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August 12, 1978 - Image 5

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Michigan Daily, 1978-08-12

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The Michigan Daily-Saturday, August 12, 1978--Page 5

U.S. plans more arms sales
WASHINGTON (UPI)-The admin- Pakistan, Spain and Thailand. the maximum allowed. Other proposed sales:
istration yesterday notified Congress If all of the latest group of sales are Despite its description as a "ceiling," eThailand would get ammunition
it plans to sell another $744 million in accepted by the countries involved, and the figure does not accurately reflect worth $33.5 million plus $10.9 million for
arms to seven countries under its arms if Congress does not vote disapproval all military sales abroad, however. 40,000 rockets for use by helicopters.
sales ceiling for this fiscal year. within the allotted time, the sales will Sales to NATO allies, Japan, " South Korea would get 37 self-
The notification seemed partially raise to about $6.2 billion the total of Australia and New Zealand are exem- propelled 155 mm howitzers, 1,100 TOW
designed to get the proposals before arms and military equipment sold so pted, as are military construction anti-tank missiles and radar for pin-
Congress, which has 30 days to disap- far this year under the administration's programs for such nations as Saudi pointing North Korea mortar fire worth
prove them by majority vote of both ceiling. Arabia. Those programs run into hun- $87.9 million.
houses, before the legislators recess for President Carter's self-imposed dreds of milions of dollars annually. " Spain would be sold 129 armored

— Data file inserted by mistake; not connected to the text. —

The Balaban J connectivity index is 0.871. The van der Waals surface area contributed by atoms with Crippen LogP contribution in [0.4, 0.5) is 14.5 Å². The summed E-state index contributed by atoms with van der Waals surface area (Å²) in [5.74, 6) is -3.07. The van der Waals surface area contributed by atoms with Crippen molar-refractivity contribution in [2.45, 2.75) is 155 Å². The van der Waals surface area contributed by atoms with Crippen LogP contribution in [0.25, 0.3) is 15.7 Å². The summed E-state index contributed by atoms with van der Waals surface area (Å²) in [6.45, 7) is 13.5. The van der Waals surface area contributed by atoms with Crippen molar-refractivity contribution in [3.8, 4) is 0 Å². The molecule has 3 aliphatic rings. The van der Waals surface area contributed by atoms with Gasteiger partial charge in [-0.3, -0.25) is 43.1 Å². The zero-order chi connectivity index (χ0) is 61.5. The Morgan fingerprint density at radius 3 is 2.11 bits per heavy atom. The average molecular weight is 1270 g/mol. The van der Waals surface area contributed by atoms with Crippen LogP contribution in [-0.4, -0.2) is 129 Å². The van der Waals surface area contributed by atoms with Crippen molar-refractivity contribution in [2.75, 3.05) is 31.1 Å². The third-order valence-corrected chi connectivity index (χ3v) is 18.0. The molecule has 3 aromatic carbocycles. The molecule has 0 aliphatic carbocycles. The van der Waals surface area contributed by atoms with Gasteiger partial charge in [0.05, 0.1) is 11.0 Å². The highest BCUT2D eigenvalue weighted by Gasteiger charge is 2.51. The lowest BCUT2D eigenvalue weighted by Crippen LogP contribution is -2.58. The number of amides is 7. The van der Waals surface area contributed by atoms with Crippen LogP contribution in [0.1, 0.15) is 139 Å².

Labor Day. ceiling for the fiscal year, which ends troop carriers and other tracked
THE PROPOSED sales include $263.5 Sept. 30, is $8.6 billion. Israel would get Shrike air-to-ground vehicles and three guided missile laun-
million worth of equipment for Iran, PENTAGON SOURCES said further missiles, Sparrow air-to-air missiles, ching systems worth $57 million.
$217.7 million for the nationalist proposals are expected to go to various types of electronically guided + Pakistan would receive 40 Mark-46
Chinese government on Taiwan and Congress within the next few days to "smart" bombs and artillery am- torpedoes and related equipment worth
lesser amounts to Israel, South Korea, push the year's sales volume closer to munition worth $93.6 million. $10.2 million.
Income tax cut bill may change in Senate
xthe actions already approved hy the ting few capital gains recipients. t people would be "worse off" under the worse off by the action taken," Blumen
He which discarded nerly all of would also eliminste the provisions af- House-passed $16.3 billion tax cut bill. thal told reporters.
House, wThe measure now goes to the Senate,
President Carter's recommendations fecting a taxpayers' 50 percent where the outcome is likely to be even However, the committee and Long
for tax code revisions in the name of maximum tax. the administration. represent Blumenthal's biggest ob-
reform. Long had already spoken out in favor l"We believe the American people are stacle.
" Further efforts to sim lifA tax of the second change. But he also has

-

" r rcn eiirts o sipin yax
return filing. Long has suggested more